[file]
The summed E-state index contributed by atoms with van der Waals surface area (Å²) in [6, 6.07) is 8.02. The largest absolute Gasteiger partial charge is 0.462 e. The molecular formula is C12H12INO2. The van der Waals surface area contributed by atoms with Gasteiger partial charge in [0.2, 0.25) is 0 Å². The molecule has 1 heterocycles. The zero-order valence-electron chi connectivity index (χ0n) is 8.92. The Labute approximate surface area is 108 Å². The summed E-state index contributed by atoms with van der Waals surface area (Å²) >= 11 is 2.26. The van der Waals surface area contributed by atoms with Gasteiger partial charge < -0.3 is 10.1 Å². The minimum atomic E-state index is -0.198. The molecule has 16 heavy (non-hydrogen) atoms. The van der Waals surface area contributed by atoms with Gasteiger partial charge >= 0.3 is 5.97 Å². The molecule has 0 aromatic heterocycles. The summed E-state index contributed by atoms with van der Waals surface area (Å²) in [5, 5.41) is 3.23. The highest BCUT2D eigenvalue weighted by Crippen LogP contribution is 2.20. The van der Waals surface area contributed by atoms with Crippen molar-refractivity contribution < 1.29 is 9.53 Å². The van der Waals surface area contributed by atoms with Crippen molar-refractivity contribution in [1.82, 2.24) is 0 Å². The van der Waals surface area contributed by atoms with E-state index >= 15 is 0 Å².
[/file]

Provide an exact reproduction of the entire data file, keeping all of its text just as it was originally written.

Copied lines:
The summed E-state index contributed by atoms with van der Waals surface area (Å²) in [6, 6.07) is 8.02. The largest absolute Gasteiger partial charge is 0.462 e. The molecular formula is C12H12INO2. The van der Waals surface area contributed by atoms with Gasteiger partial charge in [0.2, 0.25) is 0 Å². The molecule has 1 heterocycles. The zero-order valence-electron chi connectivity index (χ0n) is 8.92. The Labute approximate surface area is 108 Å². The summed E-state index contributed by atoms with van der Waals surface area (Å²) >= 11 is 2.26. The van der Waals surface area contributed by atoms with Gasteiger partial charge < -0.3 is 10.1 Å². The minimum atomic E-state index is -0.198. The molecule has 16 heavy (non-hydrogen) atoms. The van der Waals surface area contributed by atoms with Gasteiger partial charge >= 0.3 is 5.97 Å². The molecule has 0 aromatic heterocycles. The summed E-state index contributed by atoms with van der Waals surface area (Å²) in [5, 5.41) is 3.23. The highest BCUT2D eigenvalue weighted by Crippen LogP contribution is 2.20. The van der Waals surface area contributed by atoms with Crippen molar-refractivity contribution < 1.29 is 9.53 Å². The van der Waals surface area contributed by atoms with Crippen molar-refractivity contribution in [1.82, 2.24) is 0 Å². The van der Waals surface area contributed by atoms with E-state index >= 15 is 0 Å².